CL 381 (27380) = E 390M (29885):

European Romanticism

Fall, 1996


Katherine Arens


Germanic Languages, E.P. Schoch 3.128; 471-4123

Office Hours: TTH 8:00-9:30 and by appointment

Course Description: The course is designed to introduce Romanticism as a European movement influencing both theory and literature. As such, it will concentrate on the earlier phases of the movement, as it arose in Germany under French influence, and then was brought back to England by students of German philosophers and to France by cosmopolitian intellectuals. For this reason, readings will span essays and philosophy as well as literature; emphasis in class discussions will be on the concepts and ideologies surrounding various adaptations of Romanticism, instead of on specific genres. Moreover, several works will be drawn from outside the standard boundaries of romanticism, in order to expand our notions of sources and developments.

The course will be broken into distinct topics:

1) literary sources and monuments

2) theoretical sources in philosophy

3) Romanticism romanticized in literary theory and history.

This course will require substantial reading, and French or German is strongly recommended (although not strictly necessary). The main novels and theory works have been ordered in English; for each national literature, a standard anthology has been ordered (Norton, Reclam, & Legarde) providing general introductions to the writers and parts of works. Class time will be devoted to discussion of the topic for the day, with reference to the text or texts indicated. Read what you can for each class; several titles are indicated because many may already be familiar to you. Examinations will be general enough that you may address the questions with what you've read, not needing every item.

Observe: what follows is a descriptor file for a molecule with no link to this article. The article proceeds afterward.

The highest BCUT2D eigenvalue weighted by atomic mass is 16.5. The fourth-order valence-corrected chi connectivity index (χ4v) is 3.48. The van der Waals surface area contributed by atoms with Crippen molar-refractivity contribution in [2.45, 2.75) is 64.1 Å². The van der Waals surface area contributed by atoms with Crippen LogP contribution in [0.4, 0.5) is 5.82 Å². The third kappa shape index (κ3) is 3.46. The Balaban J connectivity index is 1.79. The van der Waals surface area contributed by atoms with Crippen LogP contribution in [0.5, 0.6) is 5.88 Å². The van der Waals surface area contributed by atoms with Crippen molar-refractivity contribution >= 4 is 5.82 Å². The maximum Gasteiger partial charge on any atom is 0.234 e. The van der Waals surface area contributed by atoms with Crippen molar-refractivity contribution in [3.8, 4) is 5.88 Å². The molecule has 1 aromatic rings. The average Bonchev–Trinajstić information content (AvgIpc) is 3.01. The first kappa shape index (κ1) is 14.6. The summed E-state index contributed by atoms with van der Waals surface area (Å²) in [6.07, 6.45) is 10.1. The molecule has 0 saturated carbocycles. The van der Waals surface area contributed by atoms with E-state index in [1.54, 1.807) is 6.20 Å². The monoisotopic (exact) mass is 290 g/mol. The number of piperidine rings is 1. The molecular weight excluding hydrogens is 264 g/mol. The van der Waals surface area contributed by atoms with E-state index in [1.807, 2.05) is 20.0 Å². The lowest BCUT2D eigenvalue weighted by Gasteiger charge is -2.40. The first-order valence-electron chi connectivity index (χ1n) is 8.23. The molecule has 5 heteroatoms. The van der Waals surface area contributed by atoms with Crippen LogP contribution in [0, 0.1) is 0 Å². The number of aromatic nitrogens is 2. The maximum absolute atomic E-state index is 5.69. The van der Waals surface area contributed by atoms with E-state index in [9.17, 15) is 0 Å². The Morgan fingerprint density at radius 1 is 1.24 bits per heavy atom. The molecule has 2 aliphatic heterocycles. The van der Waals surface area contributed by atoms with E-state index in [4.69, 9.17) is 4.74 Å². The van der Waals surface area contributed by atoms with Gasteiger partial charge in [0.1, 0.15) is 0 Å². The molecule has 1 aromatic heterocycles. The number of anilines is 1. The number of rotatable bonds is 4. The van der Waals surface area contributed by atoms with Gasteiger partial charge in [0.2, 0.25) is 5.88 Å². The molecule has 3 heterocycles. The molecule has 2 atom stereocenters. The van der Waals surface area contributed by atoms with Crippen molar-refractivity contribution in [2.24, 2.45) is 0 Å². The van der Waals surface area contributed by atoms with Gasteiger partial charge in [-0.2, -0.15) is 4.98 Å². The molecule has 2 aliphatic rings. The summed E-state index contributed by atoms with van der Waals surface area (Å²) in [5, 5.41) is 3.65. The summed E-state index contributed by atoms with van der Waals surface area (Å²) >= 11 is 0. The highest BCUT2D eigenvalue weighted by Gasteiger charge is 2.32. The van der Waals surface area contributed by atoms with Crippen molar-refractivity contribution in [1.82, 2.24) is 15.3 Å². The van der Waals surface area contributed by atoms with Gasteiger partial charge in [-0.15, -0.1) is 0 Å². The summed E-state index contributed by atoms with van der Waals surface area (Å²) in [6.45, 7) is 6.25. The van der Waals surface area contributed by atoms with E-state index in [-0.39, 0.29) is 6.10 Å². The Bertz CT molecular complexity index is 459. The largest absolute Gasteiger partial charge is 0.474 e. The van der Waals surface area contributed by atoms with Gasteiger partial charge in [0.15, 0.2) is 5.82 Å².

-have been ordered at the COOP. English of certain titles indicated on the syllabus have been put on reserve at PCL (reserve list provided). The theory books have also been reserved, as they are more expensive to purchase. A few items will be passed out in class as photocopies.

Assignments and Grading:

Two take-home tests = 25% of grade each (the first will be more terminological, the second more analytical/comparative)

Two text interpretation papers (one poem, one prose -- each essay 7-10 pp) = 2 x 25% = 50% of grade.

**No late work accepted without prior arrangement; no incompletes for other than substantive medical reasons.